Wildfires, Floods and Earthquakes: Are You Covered?

Homeowners insurance pays off in some disasters, but it has surprising gaps. Don’t wait until you’re wading through your living room to find out what they are.


Westerners are watching nervously as wildfires burn across their region, fueled by drought and high temperatures. The eastern and southeastern United States have their own anxieties, from hurricanes and tornadoes to flooding. Meanwhile, earthquakes are a constant preoccupation in much of the country, underscored recently by The New Yorker’s grim assessment of risk in the Pacific Northwest.

Will your insurance pay if your home is damaged or lost in one of these disasters? Here’s a summary of what flood, earthquake and home hazard insurance policies do and don’t cover, along with steps to take to protect yourself at a price you can pay.

Earthquake insurance is particularly expensive. If you can’t afford it, you can nevertheless take steps to reduce expensive damage. FEMA’s brochure, Reduce Your Risk From Natural Disasters, has low-cost measures to take against quakes, floods, hurricanes and wildfires. 

Wildfire: Are you covered?

The wildfire season got an early, aggressive start this year. Fires are scorching parts of Washington, California, Oregon, Montana, Wyoming, Idaho, Arizona, Nevada and Colorado, and some have consumed residential neighborhoods. (Here’s a Google map of current wildfires.)

While your homeowners policy probably doesn’t cover many disasters — mudslides, sinkholes, war, pollution, mold, sewer backup, landslides, earthquakes and floods among them — it does protect against fire, including wildfire, says The National Fire Protection Association’s Firewise site.

Do you have enough coverage? The Insurance Information Institute, an insurance industry nonprofit, advises buying enough, if possible, to:

  • Replace your home’s structure. To tell if your coverage is adequate, ask one or two local builders to estimate the price of replacing your home. If you own an older home, the institute adds, you may not be able to buy a replacement-cost policy. Instead, you may have to buy a modified replacement-cost policy.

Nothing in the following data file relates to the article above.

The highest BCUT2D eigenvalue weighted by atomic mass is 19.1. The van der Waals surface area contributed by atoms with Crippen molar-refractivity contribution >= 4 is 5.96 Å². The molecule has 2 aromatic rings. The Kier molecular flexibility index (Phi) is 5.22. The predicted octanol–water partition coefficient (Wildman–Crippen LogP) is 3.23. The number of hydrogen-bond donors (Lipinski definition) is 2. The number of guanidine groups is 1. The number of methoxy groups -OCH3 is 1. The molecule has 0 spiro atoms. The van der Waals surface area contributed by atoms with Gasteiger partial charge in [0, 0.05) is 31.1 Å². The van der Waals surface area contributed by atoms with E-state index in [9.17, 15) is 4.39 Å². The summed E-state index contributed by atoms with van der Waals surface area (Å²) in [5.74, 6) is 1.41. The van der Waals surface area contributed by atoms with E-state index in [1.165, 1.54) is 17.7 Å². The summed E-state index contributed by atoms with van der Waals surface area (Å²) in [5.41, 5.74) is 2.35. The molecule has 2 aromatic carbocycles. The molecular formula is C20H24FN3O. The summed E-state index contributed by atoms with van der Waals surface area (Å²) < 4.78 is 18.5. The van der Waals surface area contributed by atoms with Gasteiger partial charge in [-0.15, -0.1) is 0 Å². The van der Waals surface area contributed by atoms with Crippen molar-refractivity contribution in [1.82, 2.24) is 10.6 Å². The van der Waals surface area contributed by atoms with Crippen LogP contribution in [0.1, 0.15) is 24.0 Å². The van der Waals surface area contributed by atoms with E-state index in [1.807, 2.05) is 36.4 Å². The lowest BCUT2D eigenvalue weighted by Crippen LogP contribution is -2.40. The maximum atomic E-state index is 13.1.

• Replace your stuff. A homeowners policy typically covers the replacement value of possessions inside the home: your furniture, tools, appliances, clothes and valuables, but with limits. You may need additional coverage to fully insure expensive jewelry, art or collectibles.
  • Cover loss of use. You could spend thousands of dollars on shelter and meals while your home is being repaired. Get a policy with a generous allowance for loss of use.
  • Cover liability. If someone is hurt in your home or by someone in your family, including pets, your homeowners policy’s liability coverage pays damages and court costs. A liability limit is usually $100,000. You may want to supplement it with extra liability insurance.

Homeowners insurance basic

  • Read your policy. Or review it with an agent or broker to learn what is covered and the limits. Consider filling coverage gaps with additional insurance, an umbrella policy for added liability coverage, for example.
  • Cut costs. Get the coverage you need affordably with such strategies as discounts, comparison shopping and higher deductibles. Here are 10 ways to cut costs on home insurance.
  • Inventory your possessions. You’ll save money and time making a claim by having a video record of your home’s contents. Read “The Most Important Thing You Can Do Today” for how to make and store an inventory.

Hurricanes: Are you covered?

Hurricane season, from mid-August through October, brings risks from high wind, rain and flooding in storm-prone regions.

Your homeowners policy may cover some wind damage. Read it or review it with a professional to find the limits and specifics. Wind damage coverage often has a separate, higher deductible. For example, if your home is worth $250,000 and the hurricane deductible is 3 percent, you’d pay $7,500 out-of-pocket before your insurance kicks in.

Water damage is trickier. Homeowners policies typically cover water damage only in limited instances. For flood protection get separate insurance:

  • Flood insurance has a 30-day waiting period before coverage begins.
  • You’ll need separate policies for the home’s structure and the contents.
  • The maximum coverage is $250,000 for a structure and $100,000 for contents.
  • FloodSmart.gov lists coverage limits here and rates for low- or moderate-risk homes here.
  • Nolo, the legal publisher, describes the ins and outs of flood insurance.

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